Industry News

Reassuringly Recycled

It’s time for the construction industry to address the amount of waste it sends to landfill. In this feature, Paul Hetherington, Chief Executive Officer at Marshall-Tufflex focuses on the need to install products that are made using recycled material.

Each year, the UK produces around 120 million tonnes of waste as a by-product of construction activity. This is a considerable amount, in fact, it equates to around 60% of all waste. Unfortunately, a lot of it isn’t considered recyclable and as such, an estimated 25 million tonnes is sent straight to landfill.

Sending so much waste to landfill sites is unsustainable. Some experts have warned of a ‘toxic time-bomb’ facing Britain, with landfill sites coming under threat from flooding and coastal erosion. There could be as many as 2,946 landfill sites in the country that currently lie in flood plains.


It’s important to find solutions to the current problem. What’s more, it’s important that the solution is sustainable and beneficial to the broader environment. One of the best approaches is for electrical contractors to begin selecting products that are manufactured from recycled material, and make apprentices entering the industry aware that these products are available. As recycled material is re-used it reduces the amount of waste sent to landfill sites.

The onus is on manufacturers to help make this solution a reality. At Marshall-Tufflex we have been using recycled material to manufacture products for more than twenty years. We manufactured our PVC-U trunking from, using 80% recycled material last year, with some extruded white trunking profiles manufactured from 100% recycled content. The approach is saving us the weight of 300 double decker buses worth of virgin PVC each
year. It’s a big reduction, but we’d like to go further. In fact, within a decade we’d like to ensure that all PVC-U cable management products installed in the UK are manufactured from a minimum of 50% recycled material.


To achieve this goal, we’ll need help from others. It’s important that the industry adopts a more collective approach. From architect to end-user and from apprentice electrician to main contractor, it’s time for the entire supply chain to reinvigorate the conversation around sustainability. Whilst the target might sound ambitious, we believe its achievable.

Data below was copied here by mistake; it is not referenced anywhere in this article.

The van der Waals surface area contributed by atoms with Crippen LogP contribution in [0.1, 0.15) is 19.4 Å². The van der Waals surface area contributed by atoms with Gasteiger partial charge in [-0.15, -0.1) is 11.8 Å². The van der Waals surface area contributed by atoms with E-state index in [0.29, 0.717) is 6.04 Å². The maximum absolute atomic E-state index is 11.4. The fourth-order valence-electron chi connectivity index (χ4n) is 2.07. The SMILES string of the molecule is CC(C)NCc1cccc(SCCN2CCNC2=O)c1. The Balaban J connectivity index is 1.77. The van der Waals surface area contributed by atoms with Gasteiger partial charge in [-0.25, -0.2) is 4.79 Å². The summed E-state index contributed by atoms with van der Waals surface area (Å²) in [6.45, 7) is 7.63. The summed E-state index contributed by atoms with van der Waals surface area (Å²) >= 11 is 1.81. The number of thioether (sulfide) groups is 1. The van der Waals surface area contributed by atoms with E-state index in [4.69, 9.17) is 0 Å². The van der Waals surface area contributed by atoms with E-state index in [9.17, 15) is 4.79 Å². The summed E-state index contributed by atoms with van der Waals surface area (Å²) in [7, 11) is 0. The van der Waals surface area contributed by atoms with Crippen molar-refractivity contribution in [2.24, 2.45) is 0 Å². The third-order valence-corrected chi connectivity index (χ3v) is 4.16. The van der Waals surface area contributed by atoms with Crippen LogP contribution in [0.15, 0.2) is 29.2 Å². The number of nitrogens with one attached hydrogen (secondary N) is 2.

More than most materials, offcuts from PVC-U window fabrication are ideal for recycling with the material designed to withstand the external environment. As a result, the recycled PVC content is stronger than when the virgin material is used. What’s more, the material can be recycled over 20 times and will still retain its properties.

Recycling isn’t just good for the environment, but it’s also good for business. Not only can firms cut down on waste management costs, but as the recycled material is stronger, it will last longer without needing maintenance. Furthermore, it will mean that companies needn’t worry about finding solutions to the landfill problem.

With some estimates predicting that 200 million tonnes of PVC will come out of European buildings in the next 20 years the time is now to find a solution. For leading manufacturers, this means beginning to enforce strict quality control process to better monitor the quality of the recycled material.


In looking to make these improvements, its important manufacturers stay in-line with the Registration, Evaluation, Authorisation and restriction of Chemicals (REACH) standards. It’s also vital that manufacturers comply with the ISO 14000 Family – Environmental Management.

Both standards provide a set of practical tools for companies and organisations looking to manage their environmental responsibilities. Fulfilling the standards help to demonstrate manufacturers have taken steps to reduce their environmental impact. Any firms not complying with the standards need to change.

At Marshall-Tufflex, we’re trying to start a conversation about sustainability in the construction industry. By making electrician’s aware of the options right from the start, whilst they are apprentices, this will significantly reduce the sector’s environmental impact in the future and contribute towards a more circular economy.

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